Apple is quietly developing sensors that can track the body’s blood sugar levels in a bid to help people with diabetes, CNBC reports. The company has apparently hired a small team of biomechanical engineers to work on the project, which would monitor glucose levels through contact with the skin, rather than through invasive blood tests or similar mechanisms.
The company is basing the team working on the sensors out of an office in Palo Alto, rather than at its main headquarters. The engineers have apparently been working on the sensor technology for at least five years, and it is complete enough that Apple has started feasibility trials at clinical locations in the Bay Area. The company has also hired consultants that are helping it navigate complex health regulations, CNBC says.
The team is reportedly managed by Johny Srouji, Apple's senior vice president of hardware technologies, but previously reported to Michael D. Hillman before he left the company in 2015. CNBC says the team is made up of about 30 people, including biomedical experts Apple hired away from major firms like Masimo Corp, Sano, Medtronic, and C8 Medisensors. Those hires, reported early last year, sparked speculation that Apple may indeed be working on such a product.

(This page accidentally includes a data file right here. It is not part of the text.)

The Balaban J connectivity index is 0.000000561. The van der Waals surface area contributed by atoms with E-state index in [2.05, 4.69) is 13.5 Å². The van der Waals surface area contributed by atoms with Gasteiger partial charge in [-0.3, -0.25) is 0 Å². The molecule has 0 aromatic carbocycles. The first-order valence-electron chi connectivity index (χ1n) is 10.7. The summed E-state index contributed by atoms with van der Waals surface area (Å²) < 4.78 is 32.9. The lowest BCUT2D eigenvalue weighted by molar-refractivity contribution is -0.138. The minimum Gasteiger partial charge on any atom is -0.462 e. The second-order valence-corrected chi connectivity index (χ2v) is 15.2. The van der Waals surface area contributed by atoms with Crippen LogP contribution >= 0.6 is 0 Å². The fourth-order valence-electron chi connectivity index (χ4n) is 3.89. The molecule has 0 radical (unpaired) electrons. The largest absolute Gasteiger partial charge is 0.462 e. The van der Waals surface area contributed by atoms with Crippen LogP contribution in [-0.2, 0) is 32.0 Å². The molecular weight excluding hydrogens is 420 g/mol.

The idea of wearable devices being used to manage conditions like diabetes was developed during Steve Jobs’ tenure as Apple head, but developing technology that can accurately measure blood sugar levels without piercing the skin is particularly difficult. John L. Smith, a biomedical expert who has published papers on the failure of non-invasive glucose sensors, said it was "the most difficult technical challenge I have encountered in my career."
Apple’s in-development solution reportedly shines light through the skin to check current glucose levels. Google is also working on its own glucose monitors, but has taken a different approach. The company is currently developing a contact lens that is intended to track blood sugar through contact with the eye, and a bandage-sized device being developed by its Life Sciences division.
It’s not yet clear when Apple’s sensor will be complete, nor whether it would come as part of its own device, or be included in an Apple Watch or similar product down the line. If it can pull it off, however, the sensor could make life easier — and Apple products more desirable — for people with diabetes.